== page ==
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Fault lines, by Meena Alexander.

February 10, 2013

Fault lines, by Meena Alexander. The Feminist Press at CUNY (2003), Edition: Second Edition, Paperback, 336 pages.  (The Cross-Cultural Memoir Series)

GLOBAL WOMEN OF COLOR BOOK

A richly descriptive memoir of growing up in southwest India and Sudan and then coming to the United States written by a poet who sharply feels the gulf between where she grew up and where she is now.

Meena Alexander is a poet and a college professor. She writes prose full of the imaginary and sensation of poetry. At the same time, she is part of post-colonial conversations about the meaning of being uprooted and living in a culture that is not her own. Her opening chapters are full of references to how broken and divided she feels her life has been and the difficulty in creating a consistent narrative of it. She recounts the various cities where she has lived and the various languages she has learned only to lament that her life did not follow the narrative she had been raised to expect as a daughter of a respected and traditional South Indian family. Instead, she tells us her memoir is “Writing in search of a homeland.” Coming to America as a bride, she felt herself to be a “fault line” between the old and the new. Yet her memoir is a coherent and basically chronological one—with some flashbacks along the way. She herself gives her memoir continuity, if only a created one.

For Alexander the compounds of both her grandparents in Kerala, India are the nadu, or home. Here is the “dark soil of self” binding who she is “always with a particular ancestral site.” She starts her story with accounts of her ancestors, especially her mother’s mother, who died before Alexander was born, and her mother’s father, who was a leader of the Mar Thoma Syrian Christians in the region and a strong advocate of Indian independence. He is the one to whom she bonded most closely as a small child.

“Through his life he drew me back into an India that could only be history to me, a life of struggle and yearning, travels and disasters in foreign lands, a restless idealism that really believed the earth could be transformed.”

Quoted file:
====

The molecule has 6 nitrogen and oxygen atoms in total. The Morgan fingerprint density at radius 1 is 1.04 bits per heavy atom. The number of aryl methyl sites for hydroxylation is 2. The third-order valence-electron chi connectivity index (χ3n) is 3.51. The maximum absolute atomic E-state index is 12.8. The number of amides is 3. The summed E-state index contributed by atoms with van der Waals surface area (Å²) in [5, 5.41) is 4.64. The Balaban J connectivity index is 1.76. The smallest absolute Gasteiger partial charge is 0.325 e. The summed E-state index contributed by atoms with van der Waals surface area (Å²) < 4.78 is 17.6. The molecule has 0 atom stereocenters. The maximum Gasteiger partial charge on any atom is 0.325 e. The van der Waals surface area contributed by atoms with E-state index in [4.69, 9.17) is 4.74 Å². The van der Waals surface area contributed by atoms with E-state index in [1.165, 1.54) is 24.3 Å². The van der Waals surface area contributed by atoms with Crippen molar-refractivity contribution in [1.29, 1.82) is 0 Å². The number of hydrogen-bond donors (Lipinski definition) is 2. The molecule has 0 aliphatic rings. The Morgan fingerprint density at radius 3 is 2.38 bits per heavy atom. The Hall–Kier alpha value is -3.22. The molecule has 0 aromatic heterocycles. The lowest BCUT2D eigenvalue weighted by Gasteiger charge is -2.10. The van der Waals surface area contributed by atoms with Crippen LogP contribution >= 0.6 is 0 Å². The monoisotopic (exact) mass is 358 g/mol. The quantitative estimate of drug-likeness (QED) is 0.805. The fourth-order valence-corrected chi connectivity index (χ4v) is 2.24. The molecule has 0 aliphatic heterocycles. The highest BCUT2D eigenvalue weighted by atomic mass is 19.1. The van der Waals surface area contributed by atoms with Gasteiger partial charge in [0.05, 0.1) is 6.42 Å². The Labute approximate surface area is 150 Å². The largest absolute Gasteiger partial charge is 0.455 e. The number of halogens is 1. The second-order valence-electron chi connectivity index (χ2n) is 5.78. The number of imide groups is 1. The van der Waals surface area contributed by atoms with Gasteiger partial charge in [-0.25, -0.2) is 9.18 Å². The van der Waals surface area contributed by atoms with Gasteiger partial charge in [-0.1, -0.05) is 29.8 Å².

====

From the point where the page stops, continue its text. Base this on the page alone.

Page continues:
She realized, however, that there was a disjuncture.

I loved him more than I have ever loved anyone in my life….Still I sensed that the very things he taught me about—love and equality and the sameness of all human beings in God’s sight—were what our life in Tiruvella did not have and could not brook.

Alexander herself was not born in Kerala, however, but further north in Allahabad where her father held a civil service position. She spent months visiting her grandparents, however, and would continue to do so throughout her childhood. When she was five, she and her parents were transferred to Khartoum. Leaving her grandfather, she still feels “my life split.” The voyage across Arabian Sea was disorienting. Alexander tells of feeling she “had no name, no nature” and that the ocean was “endless.” The desert city of Khartoum was also alien, although the family remained there till she graduated from high school. Among the problems she faced there was the demand that she learn English, not as one language among several, but as the authoritative one. When school friends faced clitorectomies, she learned fears including the danger of having a female body. With others she protested colonialism and the abuses of the Sudanese government. And she began to write poetry, finding in English, the colonial language, the power to define herself.

Sometimes I think of the English language as a pale skin that has covered up my flesh…I have to tear that fine skin, to speak out my discrepant Otherness…. Sometimes I think I have to write myself into being. Write in order not to be erased.

When her parents returned to India, Alexander went to England to continue her education. Eventually she earned her Ph.D., but she was torn by her sense of being an outsider, always the wrong gender and the wrong race. She returned to India where she taught and continued to be involved in the protest movements of the 1960s, including feminism and postcolonialism. She met and married an American scholar doing research in India, and came with him to the United States. Again the “border crossing” was difficult.

America was not a new homeland for Alexander. Her sense of being an outsider continued. Although her husband taught in Minneapolis, she felt she stood out there “like a big, black thumb.” She chose to live and teach in New York City and to raise their children there. Her sense of herself as fractured intensified as she found a voice in her poetry.

I think it is the pain of no one knowing my name that drives me to write. That and the sense that I am living in a place where I have no history. Where all I have is surface and what is not is reducible to crude postcard dangled round the neck… In Manhattan I am a fissured thing, a body crossed by fault lines. Where is my past? What is my past to me, here, now at the edge of Broadway? Is America a place with no past?

And yet, Alexander’s narrative has a beauty and a joy in it that transcends the pain and violence that she has known.

I highly recommend Fault Lines, to those interested in India, in what it means to be an immigrant, and what it means to be a woman. This book is part of the Cross-Cultural Memoir Series published by Feminist Press which I also recommend as a wonderful way to learn about women from a variety of backgrounds.

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